This is an excellent description of depression. I am dealing with it pretty badly right now. I’ve been sitting at my computer for hours intending to write, but I feel paralysed. The storm of circling thoughts have frozen me, rendering me unable to get anything done, and there are things I need to do. Even worse, the guilt and shame of not being able to start anything, to move at all for that matter, is adding to the storm in my head. It appears as though I haven’t moved or done anything all day, but my mind is under siege and it is taking all of my strength to battle the incessant thoughts and worries. A mind under siege is a hopeless one. I feel exhausted, nauseated, and weak, and it is getting scary.
I stumbled upon this post while sitting here unable to commit to anything in particular and it gave me a little glimpse of sanity through the fog. A reminder that what I am going through is part of my illness and will pass and that it is okay to get help. Sometimes it gets so dark that I forget it’s not my fault. It sure feels like it’s my fault, my failure.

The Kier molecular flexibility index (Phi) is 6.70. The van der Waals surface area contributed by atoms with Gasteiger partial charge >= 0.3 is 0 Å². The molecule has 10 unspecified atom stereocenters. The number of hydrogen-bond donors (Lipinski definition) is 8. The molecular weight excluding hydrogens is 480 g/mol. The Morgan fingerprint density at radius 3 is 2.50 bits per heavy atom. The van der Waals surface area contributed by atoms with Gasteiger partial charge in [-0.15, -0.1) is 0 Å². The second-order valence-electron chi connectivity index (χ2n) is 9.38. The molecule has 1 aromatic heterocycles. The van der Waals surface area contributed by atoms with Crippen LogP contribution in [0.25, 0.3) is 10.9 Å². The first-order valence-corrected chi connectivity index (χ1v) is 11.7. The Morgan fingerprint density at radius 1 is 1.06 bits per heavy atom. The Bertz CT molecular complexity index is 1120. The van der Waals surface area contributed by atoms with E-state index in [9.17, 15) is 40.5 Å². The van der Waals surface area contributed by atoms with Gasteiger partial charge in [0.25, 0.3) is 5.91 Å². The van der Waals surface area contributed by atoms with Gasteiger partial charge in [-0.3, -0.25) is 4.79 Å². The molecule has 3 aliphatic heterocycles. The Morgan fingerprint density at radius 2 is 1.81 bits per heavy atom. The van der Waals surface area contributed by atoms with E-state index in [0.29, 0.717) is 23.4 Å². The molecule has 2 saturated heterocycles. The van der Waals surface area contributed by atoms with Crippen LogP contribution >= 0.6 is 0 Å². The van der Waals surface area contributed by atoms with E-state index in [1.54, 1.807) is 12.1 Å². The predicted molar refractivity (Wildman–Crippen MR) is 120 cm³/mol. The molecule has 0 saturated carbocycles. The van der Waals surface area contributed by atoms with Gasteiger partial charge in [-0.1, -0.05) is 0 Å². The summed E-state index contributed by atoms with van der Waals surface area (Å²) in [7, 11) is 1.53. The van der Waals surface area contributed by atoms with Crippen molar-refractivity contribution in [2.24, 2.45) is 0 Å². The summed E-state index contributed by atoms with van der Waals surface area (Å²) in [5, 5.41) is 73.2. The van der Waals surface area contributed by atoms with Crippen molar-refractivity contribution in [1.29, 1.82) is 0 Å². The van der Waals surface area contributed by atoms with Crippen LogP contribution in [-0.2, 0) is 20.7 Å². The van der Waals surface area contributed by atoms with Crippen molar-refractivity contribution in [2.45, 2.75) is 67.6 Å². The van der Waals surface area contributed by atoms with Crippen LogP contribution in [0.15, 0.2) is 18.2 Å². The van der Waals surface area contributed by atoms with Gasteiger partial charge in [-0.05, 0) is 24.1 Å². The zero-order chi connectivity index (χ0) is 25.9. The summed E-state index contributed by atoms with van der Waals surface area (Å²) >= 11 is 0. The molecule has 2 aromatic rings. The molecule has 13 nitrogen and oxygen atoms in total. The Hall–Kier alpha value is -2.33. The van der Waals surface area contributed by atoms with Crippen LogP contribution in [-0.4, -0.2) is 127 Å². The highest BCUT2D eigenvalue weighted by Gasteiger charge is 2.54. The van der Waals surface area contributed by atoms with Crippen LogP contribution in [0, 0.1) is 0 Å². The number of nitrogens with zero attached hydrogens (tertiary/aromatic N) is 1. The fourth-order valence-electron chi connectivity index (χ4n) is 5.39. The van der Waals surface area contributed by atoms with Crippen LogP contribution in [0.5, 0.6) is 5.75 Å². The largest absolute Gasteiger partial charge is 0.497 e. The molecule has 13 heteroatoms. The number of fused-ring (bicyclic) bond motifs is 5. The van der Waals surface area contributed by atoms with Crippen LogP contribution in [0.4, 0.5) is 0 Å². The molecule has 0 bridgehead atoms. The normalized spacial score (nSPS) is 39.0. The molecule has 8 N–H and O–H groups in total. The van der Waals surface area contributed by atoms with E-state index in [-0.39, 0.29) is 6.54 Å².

I hope that tomorrow is brighter because I don’t want to fight this another full day. How bad does it have to be to go to a hospital? Would it be rude to take up time in the hospital when I have a doctor appointment in a couple of weeks? I think I need to talk to someone soon. In any case, I hope this article will bring a dose of reason to someone else who is lost in the dark.
Yesterday I bemoaned those who would turn Robin Williams’ death into a mandatory mass therapy session. But that isn’t to say I don’t appreciate some of the conversation his suicide is provoking. If you’ve never been clinically depressed, the idea that someone like Williams could possibly find life wanting tends to seem absurd.
But depression is a “lie of the mind,” to borrow an old Sam Shepard title. It cares not for your comedy-god status or your loving family. It cares not that plenty of people have it worse. “Depression is a skilled liar, using what you know is true as basis for a massive fraud,” wrote journalist John Tabin yesterday. “If you’re suicidal, you’re where I was five years ago,” he tweeted. “Please read”:
I got teary-eyed reading that, and not just because Tabin is someone I know and like. There’s also the pain of recognition: I could have written nearly every word…
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